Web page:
This post may contain affiliate links. Please read my disclosure policy.
The ultimate comfort food – gooey, warm, and filling – this Bacon Mac and Cheese is cozy and delightful. No need to worry about triggering a flare though if you can't have dairy – this one's dairy-free!
I did a survey of my AIP membership (The Autoimmune Collective), asking what their favorite comfort food was – and what they missed the most, and the resounding answer was mac and cheese.
Yeah…. I agree.
I'm not on the AIP Diet anymore, but it doesn't mean dairy has made it back into my life. Dairy appears to be one of those things that will forever be on my “avoid” list, though admittedly I do cheat and have it every so often, usually to regret it later.
Unfortunately I know a lot of you have the same experience, as dairy is one of the top triggers for autoimmune disease activity and flare ups of symptoms.
But instead of crying by yourself in a corner, cry into a bowl of dairy-free mac and cheese instead 🙂
(I know, I shouldn't promote numbing your feelings with food and in fact I think you should avoid that as much as possible, but sometimes….. ya just got to)
So I present you with a dairy-free, Paleo and AIP-friendly mac and cheese. In fact, it's a delicious BACON mac and cheese!
Ingredients in this AIP Mac and Cheese (and substitutions)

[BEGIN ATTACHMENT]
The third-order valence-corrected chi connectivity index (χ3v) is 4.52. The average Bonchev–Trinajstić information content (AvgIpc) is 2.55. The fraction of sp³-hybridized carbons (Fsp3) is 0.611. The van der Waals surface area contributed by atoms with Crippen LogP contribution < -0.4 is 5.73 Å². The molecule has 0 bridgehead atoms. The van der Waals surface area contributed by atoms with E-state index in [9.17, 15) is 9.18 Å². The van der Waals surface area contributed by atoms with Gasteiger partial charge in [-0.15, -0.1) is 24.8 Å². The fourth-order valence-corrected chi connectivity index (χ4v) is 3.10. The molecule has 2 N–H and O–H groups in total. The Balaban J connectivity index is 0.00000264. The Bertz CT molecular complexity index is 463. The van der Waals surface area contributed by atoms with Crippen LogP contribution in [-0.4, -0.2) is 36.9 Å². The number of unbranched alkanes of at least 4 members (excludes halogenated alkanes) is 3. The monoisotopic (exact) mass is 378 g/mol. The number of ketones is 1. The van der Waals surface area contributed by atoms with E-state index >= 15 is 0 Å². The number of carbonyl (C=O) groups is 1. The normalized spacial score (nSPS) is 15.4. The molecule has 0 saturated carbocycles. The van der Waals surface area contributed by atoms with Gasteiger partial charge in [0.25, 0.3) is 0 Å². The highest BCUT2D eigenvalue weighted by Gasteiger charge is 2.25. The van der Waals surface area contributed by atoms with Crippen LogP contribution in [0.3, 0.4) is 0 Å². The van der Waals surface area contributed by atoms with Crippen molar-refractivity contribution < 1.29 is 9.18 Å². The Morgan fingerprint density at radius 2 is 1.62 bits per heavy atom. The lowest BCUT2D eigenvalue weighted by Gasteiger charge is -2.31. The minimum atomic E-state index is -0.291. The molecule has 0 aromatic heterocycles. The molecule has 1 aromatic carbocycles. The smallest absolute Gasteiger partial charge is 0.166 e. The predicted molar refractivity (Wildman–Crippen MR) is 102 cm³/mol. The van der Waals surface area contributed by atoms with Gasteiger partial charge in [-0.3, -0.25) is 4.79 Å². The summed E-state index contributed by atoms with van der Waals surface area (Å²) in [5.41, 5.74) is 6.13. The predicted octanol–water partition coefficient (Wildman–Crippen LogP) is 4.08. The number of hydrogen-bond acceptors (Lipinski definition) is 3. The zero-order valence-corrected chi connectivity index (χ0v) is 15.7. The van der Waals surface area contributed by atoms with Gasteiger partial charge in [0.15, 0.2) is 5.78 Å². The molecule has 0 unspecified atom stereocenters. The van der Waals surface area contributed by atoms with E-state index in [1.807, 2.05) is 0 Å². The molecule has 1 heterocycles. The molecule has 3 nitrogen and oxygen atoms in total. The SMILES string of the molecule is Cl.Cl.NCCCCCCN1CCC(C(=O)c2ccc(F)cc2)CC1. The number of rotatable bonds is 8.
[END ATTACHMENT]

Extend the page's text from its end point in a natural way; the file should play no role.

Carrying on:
Now, I'll be the first to admit that this AIP mac and cheese does use some harder-to-get ingredients. If you're not in the United States, getting the AIP cassava flour pasta may be difficult, expensive, and/or impossible. But I do have some alternatives for you in the next section as well.
(To get all of the exact measurements, etc, see the recipe card below.)
The main ingredients for this dish are:
• Coconut Milk – this is the base of the “cheese” sauce but works just as well though with Tigernut Milk or Sweet Potato Milk if you need to be coconut-free while on the AIP Diet, or you can use any dairy-free milk of choice if you're not on AIP or if you've successfully reintroduced it
• Nutritional Yeast – this is what gives the sauce the cheesy flavor. Unfortunately, this is critical in this recipe so if you cannot tolerate it, this will not be the recipe for you. (Sorry!!)
• Arrowroot Powder – this helps to thicken the sauce. I prefer arrowroot over tapioca starch for this recipe, but you could use tapioca if that's all you have (I don't think cassava flour would work well though in the amount needed)